It was pretty exciting seeing six cars circulating around the track. One was emitting smoke from the starting line, so we all hoped to see attrition. The two Ferraris almost took each other out at the end of the second round of pit stops. That was exciting. Seeing water bottles explode on formula1 tyres and marshalls scooting across the track to retreive beer cans was a hoot.

My favourite part of the grand prix was a Michelan ad. Its slogan "A better way forward" really seemed appropriate.

So, my take?

As far as the sporting side goes, if Michelan has been able to squeeze extra pace out of their cars and give their teams an advantage by undertaking a stragegy that risked this kind of situation then Bridgestone teams have the right to see a reward for their conservatism. As for the race, it should have gone ahead and everyone agrees on that. It's just that noone can agree on how it should have gone ahead.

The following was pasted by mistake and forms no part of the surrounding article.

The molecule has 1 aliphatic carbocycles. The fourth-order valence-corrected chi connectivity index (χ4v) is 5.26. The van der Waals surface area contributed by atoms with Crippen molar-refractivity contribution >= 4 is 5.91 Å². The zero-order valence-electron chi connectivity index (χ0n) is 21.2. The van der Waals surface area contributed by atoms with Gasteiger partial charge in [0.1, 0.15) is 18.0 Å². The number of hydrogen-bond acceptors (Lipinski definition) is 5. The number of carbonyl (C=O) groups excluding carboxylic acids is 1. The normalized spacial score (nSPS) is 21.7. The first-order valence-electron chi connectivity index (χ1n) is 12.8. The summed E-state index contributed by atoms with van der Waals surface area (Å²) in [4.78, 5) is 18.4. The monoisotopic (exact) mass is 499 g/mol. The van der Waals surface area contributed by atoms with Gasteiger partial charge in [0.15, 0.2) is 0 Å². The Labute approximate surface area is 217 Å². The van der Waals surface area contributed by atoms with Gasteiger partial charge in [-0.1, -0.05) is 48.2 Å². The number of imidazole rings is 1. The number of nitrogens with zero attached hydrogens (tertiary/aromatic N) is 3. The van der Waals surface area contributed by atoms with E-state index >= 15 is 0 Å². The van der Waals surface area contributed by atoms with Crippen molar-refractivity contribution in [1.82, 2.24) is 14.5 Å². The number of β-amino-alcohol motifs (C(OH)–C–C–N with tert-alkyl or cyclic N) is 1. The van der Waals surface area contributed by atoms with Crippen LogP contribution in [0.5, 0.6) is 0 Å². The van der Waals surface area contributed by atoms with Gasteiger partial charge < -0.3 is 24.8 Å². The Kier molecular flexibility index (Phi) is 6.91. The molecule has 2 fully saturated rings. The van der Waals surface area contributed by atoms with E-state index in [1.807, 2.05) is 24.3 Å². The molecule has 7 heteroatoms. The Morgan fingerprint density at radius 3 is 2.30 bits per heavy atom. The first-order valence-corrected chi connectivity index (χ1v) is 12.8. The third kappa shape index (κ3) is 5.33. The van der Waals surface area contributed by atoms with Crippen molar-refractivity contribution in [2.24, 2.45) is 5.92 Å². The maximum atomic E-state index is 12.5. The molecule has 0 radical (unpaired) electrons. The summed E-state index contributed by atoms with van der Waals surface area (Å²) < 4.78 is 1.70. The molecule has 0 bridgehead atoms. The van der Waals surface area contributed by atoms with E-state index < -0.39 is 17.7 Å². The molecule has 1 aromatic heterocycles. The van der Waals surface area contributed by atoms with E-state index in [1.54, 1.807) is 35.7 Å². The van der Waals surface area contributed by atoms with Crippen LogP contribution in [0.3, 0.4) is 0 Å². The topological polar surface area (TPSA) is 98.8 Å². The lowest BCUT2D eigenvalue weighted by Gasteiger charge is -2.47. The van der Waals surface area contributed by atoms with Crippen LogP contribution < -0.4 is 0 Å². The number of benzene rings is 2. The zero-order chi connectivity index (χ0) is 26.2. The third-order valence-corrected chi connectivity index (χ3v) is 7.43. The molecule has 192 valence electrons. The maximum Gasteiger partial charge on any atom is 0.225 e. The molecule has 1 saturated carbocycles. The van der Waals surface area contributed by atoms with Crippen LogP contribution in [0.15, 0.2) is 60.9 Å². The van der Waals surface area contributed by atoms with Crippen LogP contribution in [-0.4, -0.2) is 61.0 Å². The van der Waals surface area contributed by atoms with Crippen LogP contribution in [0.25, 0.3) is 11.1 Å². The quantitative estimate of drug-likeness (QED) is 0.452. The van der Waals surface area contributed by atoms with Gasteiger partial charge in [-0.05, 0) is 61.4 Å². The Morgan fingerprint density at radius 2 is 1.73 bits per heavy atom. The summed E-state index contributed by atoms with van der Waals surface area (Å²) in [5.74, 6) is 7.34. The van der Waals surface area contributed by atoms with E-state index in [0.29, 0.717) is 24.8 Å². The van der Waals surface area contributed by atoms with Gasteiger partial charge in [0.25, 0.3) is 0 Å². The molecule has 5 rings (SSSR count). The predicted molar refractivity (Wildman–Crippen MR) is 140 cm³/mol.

You can't just add a chicane to a race track less than twelve hours before the event and after final qualifying. You can't allow the Michelan runners to take points after a failure of this magnatude, nor can you allow them to interfere with the Bridgestone cars. In that sense the actual outcome serves the sporting competition better than any alternative... but to have a six car race in such a senstive place in the world and in this day and age of F1 is crazy. Should the Michelan teams have been able to use new tyres and start from the pit, and be awarded no points for their effort? I don't know. In the end, I don't see the points awarded to Ferrari on Sunday as a farce. They were earned through a better tyre strategy than those of their competitors.

The man I feel most sorry for is Tiago Monteiro who placed third. He deserved to enjoy his first and probably only podium for the forseeable furture more than he was really permitted to by circumstances. As for the politics, I'm sure the americans are furious and not just the fans. I'm sure that the FIA and the rogue teams will continue sniping. It's unclear who will bear more of the brunt: The FIA for not putting on a show, or Michelan for not coming to the track ready to race. A 70% retirement rate on the formation lap just doesn't look good anywhere or at any time.


Sun, 2004-Jul-04

The French grand prix at Magny-Cours